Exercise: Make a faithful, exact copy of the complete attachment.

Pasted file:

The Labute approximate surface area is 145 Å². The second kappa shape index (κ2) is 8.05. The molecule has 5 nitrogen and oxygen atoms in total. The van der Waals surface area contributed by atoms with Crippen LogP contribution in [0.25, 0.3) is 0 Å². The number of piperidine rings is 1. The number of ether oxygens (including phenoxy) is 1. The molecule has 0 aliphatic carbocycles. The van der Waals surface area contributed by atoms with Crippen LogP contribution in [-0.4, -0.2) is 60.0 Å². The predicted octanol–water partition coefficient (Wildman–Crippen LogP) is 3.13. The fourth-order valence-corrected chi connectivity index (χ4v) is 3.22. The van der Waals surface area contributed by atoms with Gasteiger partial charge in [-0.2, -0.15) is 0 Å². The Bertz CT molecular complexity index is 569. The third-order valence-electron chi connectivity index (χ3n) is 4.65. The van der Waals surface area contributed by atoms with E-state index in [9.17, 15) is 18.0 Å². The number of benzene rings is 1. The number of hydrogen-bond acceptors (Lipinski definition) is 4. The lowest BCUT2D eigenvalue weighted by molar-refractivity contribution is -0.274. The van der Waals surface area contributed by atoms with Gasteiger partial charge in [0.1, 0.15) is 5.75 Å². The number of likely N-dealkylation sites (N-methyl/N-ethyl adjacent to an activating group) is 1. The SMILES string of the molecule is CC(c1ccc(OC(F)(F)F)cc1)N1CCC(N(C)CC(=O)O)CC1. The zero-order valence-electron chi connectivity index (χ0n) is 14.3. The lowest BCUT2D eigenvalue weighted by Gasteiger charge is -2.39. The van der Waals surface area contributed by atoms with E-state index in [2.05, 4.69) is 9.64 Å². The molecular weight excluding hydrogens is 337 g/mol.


The Labute approximate surface area is 145 Å². The second kappa shape index (κ2) is 8.05. The molecule has 5 nitrogen and oxygen atoms in total. The van der Waals surface area contributed by atoms with Crippen LogP contribution in [0.25, 0.3) is 0 Å². The number of piperidine rings is 1. The number of ether oxygens (including phenoxy) is 1. The molecule has 0 aliphatic carbocycles. The van der Waals surface area contributed by atoms with Crippen LogP contribution in [-0.4, -0.2) is 60.0 Å². The predicted octanol–water partition coefficient (Wildman–Crippen LogP) is 3.13. The fourth-order valence-corrected chi connectivity index (χ4v) is 3.22. The van der Waals surface area contributed by atoms with Gasteiger partial charge in [-0.2, -0.15) is 0 Å². The Bertz CT molecular complexity index is 569. The third-order valence-electron chi connectivity index (χ3n) is 4.65. The van der Waals surface area contributed by atoms with E-state index in [9.17, 15) is 18.0 Å². The number of benzene rings is 1. The number of hydrogen-bond acceptors (Lipinski definition) is 4. The lowest BCUT2D eigenvalue weighted by molar-refractivity contribution is -0.274. The van der Waals surface area contributed by atoms with Gasteiger partial charge in [0.1, 0.15) is 5.75 Å². The number of likely N-dealkylation sites (N-methyl/N-ethyl adjacent to an activating group) is 1. The SMILES string of the molecule is CC(c1ccc(OC(F)(F)F)cc1)N1CCC(N(C)CC(=O)O)CC1. The zero-order valence-electron chi connectivity index (χ0n) is 14.3. The lowest BCUT2D eigenvalue weighted by Gasteiger charge is -2.39. The van der Waals surface area contributed by atoms with E-state index in [2.05, 4.69) is 9.64 Å². The molecular weight excluding hydrogens is 337 g/mol.